As I wrote the politician’s story, I realized that fiction was providing distance, which allowed me to write in a more serious way. My memoir had been all about poking fun at my experiences and the places I lived, which partially reflected my personality but also kept me from being vulnerable in exposing my thoughts and reactions. The truth was, I wasn’t ready (and, in hindsight, I’m not sure I’ll ever be ready) to let the world inside my head and heart. But I could explore and exploit vulnerabilities I created in my characters, vulnerabilities that could mimic my own.
Slipping my reality into fiction was not overly difficult for two reasons: first, the story was taking place some years after I’d left Kabul. While I could picture the Kabul, I’d lived in, I also knew it had changed as the Taliban continued to creep up and in. Second, once I attributed a personal anecdote to a character, I found I no longer owned it. Rather, I sought ways to transform it, playing with the facts to fit the narrative. This was the case for all the characters, including the aid worker, who I fashioned after myself. In most cases, I wanted to add details that I didn’t remember to enrich the descriptions or create tension.
Four months later I presented the first chapter at Moosemeat. Many were surprised at the story’s grave tone and substance. This time, unlike my memoir piece, I received a good dose of positive feedback. Enough to convince me that the story had legs.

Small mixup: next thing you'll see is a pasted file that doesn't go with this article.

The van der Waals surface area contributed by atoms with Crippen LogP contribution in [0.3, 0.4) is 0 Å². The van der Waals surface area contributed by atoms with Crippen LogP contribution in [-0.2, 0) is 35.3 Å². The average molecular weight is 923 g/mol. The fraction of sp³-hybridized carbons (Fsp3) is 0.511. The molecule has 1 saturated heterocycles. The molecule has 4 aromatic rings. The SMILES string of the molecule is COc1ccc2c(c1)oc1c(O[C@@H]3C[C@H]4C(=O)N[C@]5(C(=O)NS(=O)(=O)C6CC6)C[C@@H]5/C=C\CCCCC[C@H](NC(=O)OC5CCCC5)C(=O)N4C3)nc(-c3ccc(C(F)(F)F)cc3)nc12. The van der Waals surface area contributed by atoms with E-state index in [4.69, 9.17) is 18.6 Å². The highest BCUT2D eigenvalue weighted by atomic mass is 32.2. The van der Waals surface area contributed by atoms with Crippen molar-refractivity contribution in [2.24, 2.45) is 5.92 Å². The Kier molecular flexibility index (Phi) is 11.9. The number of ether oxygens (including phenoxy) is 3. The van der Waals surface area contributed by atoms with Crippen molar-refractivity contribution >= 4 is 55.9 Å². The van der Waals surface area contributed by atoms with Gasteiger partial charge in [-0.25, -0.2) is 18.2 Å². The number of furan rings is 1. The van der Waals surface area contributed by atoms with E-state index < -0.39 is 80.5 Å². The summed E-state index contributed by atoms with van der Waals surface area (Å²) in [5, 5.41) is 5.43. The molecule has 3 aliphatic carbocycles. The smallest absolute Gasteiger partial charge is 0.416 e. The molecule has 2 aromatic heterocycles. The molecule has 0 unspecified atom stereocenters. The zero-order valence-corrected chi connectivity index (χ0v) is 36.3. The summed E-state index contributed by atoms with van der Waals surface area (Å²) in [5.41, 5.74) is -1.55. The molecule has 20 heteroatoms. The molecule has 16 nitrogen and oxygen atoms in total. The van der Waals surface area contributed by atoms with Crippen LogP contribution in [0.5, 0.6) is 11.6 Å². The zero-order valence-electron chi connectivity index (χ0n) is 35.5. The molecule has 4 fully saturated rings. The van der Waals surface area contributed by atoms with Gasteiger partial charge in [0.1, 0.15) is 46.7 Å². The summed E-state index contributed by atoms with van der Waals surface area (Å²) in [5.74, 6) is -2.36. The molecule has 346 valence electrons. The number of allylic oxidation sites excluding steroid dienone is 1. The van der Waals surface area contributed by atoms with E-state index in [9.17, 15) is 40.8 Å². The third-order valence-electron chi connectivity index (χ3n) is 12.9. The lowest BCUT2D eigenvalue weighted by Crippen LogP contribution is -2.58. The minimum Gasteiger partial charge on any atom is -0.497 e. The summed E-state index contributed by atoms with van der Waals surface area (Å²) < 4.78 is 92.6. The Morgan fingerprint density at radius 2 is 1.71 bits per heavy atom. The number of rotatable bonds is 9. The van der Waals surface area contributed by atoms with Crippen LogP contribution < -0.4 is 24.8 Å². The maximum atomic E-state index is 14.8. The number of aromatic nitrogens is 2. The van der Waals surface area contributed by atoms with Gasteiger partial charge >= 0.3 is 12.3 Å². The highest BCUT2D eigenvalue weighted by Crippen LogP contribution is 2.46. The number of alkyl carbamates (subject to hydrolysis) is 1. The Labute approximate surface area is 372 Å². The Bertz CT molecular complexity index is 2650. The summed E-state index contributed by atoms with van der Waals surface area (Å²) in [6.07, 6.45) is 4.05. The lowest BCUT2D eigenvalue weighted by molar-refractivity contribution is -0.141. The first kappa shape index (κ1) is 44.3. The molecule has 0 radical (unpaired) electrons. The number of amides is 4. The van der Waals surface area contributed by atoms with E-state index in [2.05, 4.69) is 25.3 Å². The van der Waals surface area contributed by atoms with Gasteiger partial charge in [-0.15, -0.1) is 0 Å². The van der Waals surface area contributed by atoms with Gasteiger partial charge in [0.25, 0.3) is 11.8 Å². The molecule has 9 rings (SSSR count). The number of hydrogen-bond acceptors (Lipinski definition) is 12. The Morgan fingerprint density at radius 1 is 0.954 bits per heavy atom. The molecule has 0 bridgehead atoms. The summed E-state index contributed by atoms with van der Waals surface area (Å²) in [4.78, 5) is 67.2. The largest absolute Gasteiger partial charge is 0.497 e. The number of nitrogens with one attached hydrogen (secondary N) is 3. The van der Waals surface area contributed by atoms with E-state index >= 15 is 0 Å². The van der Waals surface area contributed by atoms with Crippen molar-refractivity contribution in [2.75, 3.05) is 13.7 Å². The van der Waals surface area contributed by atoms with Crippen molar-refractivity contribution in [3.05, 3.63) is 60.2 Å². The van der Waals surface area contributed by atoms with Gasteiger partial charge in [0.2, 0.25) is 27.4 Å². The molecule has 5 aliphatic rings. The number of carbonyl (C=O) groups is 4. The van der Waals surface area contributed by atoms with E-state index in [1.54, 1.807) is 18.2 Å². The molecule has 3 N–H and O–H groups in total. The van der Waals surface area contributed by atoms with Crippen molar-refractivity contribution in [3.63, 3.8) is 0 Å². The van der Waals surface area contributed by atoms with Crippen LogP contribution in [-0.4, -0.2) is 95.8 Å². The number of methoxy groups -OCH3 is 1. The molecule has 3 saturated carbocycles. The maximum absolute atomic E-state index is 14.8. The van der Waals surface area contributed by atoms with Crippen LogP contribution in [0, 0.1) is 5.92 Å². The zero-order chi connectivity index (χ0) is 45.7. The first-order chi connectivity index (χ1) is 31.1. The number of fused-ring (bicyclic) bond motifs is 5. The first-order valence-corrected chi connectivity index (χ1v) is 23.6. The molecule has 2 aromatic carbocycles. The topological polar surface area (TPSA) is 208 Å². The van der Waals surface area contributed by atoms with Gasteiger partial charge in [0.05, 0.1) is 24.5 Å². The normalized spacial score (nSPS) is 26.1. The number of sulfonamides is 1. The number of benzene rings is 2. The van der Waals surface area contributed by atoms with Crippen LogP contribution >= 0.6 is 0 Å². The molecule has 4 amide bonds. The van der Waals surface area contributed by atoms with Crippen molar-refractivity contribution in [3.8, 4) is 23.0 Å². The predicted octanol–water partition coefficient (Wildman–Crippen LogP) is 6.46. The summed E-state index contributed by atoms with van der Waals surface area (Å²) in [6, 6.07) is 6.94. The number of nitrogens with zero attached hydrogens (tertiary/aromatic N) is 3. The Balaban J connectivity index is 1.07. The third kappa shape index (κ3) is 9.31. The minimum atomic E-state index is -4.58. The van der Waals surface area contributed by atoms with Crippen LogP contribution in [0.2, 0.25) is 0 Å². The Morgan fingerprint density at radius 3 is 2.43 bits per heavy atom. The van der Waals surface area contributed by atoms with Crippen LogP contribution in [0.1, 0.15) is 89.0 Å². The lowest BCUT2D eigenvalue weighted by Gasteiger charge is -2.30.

I’m still astounded at how relatively easily I moved into writing fiction. Well, I worked hard at it. But I’m a more creative writer than my twenty-something self ever envisioned. My novella, The Finest Supermarket in Kabul, was being launched in January 2018. I already have ideas for my next three novels. And all are grounded in true stories.
Ele Pawelski has lived in Afghanistan, South Sudan, Bosnia, Kenya, Uzbekistan, and Kosovo. She has climbed in the Himalayas, walked the Camino and hiked in Newfoundland. Now living in urban Toronto with her husband, she’s always planning for her next travel adventure. Her stories have appeared in magazines, journals and newspapers. The Finest Supermarket in Kabul, published December 2017, is her first novella.
Cover image credit: Thought Catalog on Unsplash